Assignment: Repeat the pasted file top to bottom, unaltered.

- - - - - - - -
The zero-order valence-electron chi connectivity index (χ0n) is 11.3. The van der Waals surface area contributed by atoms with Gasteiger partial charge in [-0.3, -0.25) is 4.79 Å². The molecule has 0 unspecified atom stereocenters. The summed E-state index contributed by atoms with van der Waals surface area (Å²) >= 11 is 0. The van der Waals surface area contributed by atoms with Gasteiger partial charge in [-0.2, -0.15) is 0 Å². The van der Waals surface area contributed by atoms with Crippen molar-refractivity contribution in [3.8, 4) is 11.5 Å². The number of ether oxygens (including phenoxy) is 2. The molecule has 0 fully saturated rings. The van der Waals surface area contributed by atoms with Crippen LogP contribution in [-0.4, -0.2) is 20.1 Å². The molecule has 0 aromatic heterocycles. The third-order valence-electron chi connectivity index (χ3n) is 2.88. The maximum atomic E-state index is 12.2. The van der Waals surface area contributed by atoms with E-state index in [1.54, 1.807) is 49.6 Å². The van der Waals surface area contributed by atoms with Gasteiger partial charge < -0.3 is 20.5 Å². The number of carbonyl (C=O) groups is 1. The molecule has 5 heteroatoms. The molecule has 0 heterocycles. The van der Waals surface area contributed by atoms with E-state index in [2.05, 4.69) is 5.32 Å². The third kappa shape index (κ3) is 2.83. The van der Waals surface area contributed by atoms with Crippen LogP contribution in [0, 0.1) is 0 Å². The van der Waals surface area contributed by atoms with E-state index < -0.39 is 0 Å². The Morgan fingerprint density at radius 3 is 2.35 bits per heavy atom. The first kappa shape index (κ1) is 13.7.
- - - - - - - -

The zero-order valence-electron chi connectivity index (χ0n) is 11.3. The van der Waals surface area contributed by atoms with Gasteiger partial charge in [-0.3, -0.25) is 4.79 Å². The molecule has 0 unspecified atom stereocenters. The summed E-state index contributed by atoms with van der Waals surface area (Å²) >= 11 is 0. The van der Waals surface area contributed by atoms with Gasteiger partial charge in [-0.2, -0.15) is 0 Å². The van der Waals surface area contributed by atoms with Crippen molar-refractivity contribution in [3.8, 4) is 11.5 Å². The number of ether oxygens (including phenoxy) is 2. The molecule has 0 fully saturated rings. The van der Waals surface area contributed by atoms with Crippen LogP contribution in [-0.4, -0.2) is 20.1 Å². The molecule has 0 aromatic heterocycles. The third-order valence-electron chi connectivity index (χ3n) is 2.88. The maximum atomic E-state index is 12.2. The van der Waals surface area contributed by atoms with E-state index in [1.54, 1.807) is 49.6 Å². The van der Waals surface area contributed by atoms with Gasteiger partial charge < -0.3 is 20.5 Å². The number of carbonyl (C=O) groups is 1. The molecule has 5 heteroatoms. The molecule has 0 heterocycles. The van der Waals surface area contributed by atoms with E-state index in [2.05, 4.69) is 5.32 Å². The third kappa shape index (κ3) is 2.83. The van der Waals surface area contributed by atoms with Crippen LogP contribution in [0, 0.1) is 0 Å². The van der Waals surface area contributed by atoms with E-state index < -0.39 is 0 Å². The Morgan fingerprint density at radius 3 is 2.35 bits per heavy atom. The first kappa shape index (κ1) is 13.7.